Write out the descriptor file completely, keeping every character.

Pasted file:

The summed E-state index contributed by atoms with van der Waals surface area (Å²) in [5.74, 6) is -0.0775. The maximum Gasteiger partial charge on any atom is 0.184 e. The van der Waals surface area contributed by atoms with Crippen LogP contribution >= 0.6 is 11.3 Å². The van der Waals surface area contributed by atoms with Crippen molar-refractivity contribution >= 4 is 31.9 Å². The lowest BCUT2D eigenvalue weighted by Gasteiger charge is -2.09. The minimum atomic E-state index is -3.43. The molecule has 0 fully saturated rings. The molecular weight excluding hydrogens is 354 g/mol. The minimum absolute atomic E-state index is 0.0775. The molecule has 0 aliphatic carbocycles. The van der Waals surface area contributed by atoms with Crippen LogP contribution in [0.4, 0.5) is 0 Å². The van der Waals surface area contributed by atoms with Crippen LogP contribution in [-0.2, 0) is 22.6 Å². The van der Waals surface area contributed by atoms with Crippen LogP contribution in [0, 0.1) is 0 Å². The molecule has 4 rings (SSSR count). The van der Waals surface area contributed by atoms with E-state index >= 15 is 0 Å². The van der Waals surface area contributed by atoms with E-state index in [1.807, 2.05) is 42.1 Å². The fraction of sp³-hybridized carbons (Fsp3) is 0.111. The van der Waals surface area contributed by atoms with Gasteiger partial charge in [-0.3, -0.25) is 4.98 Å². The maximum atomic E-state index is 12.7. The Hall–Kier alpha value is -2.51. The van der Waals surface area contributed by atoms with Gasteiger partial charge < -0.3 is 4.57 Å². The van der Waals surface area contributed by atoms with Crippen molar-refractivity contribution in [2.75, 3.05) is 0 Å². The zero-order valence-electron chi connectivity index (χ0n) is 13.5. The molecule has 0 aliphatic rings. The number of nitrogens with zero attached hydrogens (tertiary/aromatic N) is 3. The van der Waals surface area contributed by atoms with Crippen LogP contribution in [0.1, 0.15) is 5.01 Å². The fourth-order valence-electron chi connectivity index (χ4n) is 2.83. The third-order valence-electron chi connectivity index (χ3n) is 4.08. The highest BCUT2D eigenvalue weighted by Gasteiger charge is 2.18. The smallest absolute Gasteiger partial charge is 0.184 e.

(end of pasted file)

The summed E-state index contributed by atoms with van der Waals surface area (Å²) in [5.74, 6) is -0.0775. The maximum Gasteiger partial charge on any atom is 0.184 e. The van der Waals surface area contributed by atoms with Crippen LogP contribution >= 0.6 is 11.3 Å². The van der Waals surface area contributed by atoms with Crippen molar-refractivity contribution >= 4 is 31.9 Å². The lowest BCUT2D eigenvalue weighted by Gasteiger charge is -2.09. The minimum atomic E-state index is -3.43. The molecule has 0 fully saturated rings. The molecular weight excluding hydrogens is 354 g/mol. The minimum absolute atomic E-state index is 0.0775. The molecule has 0 aliphatic carbocycles. The van der Waals surface area contributed by atoms with Crippen LogP contribution in [0.4, 0.5) is 0 Å². The van der Waals surface area contributed by atoms with Crippen LogP contribution in [-0.2, 0) is 22.6 Å². The van der Waals surface area contributed by atoms with Crippen LogP contribution in [0, 0.1) is 0 Å². The molecule has 4 rings (SSSR count). The van der Waals surface area contributed by atoms with E-state index >= 15 is 0 Å². The van der Waals surface area contributed by atoms with E-state index in [1.807, 2.05) is 42.1 Å². The fraction of sp³-hybridized carbons (Fsp3) is 0.111. The van der Waals surface area contributed by atoms with Gasteiger partial charge in [-0.3, -0.25) is 4.98 Å². The maximum atomic E-state index is 12.7. The Hall–Kier alpha value is -2.51. The van der Waals surface area contributed by atoms with Gasteiger partial charge < -0.3 is 4.57 Å². The van der Waals surface area contributed by atoms with Crippen molar-refractivity contribution in [2.75, 3.05) is 0 Å². The zero-order valence-electron chi connectivity index (χ0n) is 13.5. The molecule has 0 aliphatic rings. The number of nitrogens with zero attached hydrogens (tertiary/aromatic N) is 3. The van der Waals surface area contributed by atoms with Crippen LogP contribution in [0.1, 0.15) is 5.01 Å². The fourth-order valence-electron chi connectivity index (χ4n) is 2.83. The third-order valence-electron chi connectivity index (χ3n) is 4.08. The highest BCUT2D eigenvalue weighted by Gasteiger charge is 2.18. The smallest absolute Gasteiger partial charge is 0.184 e.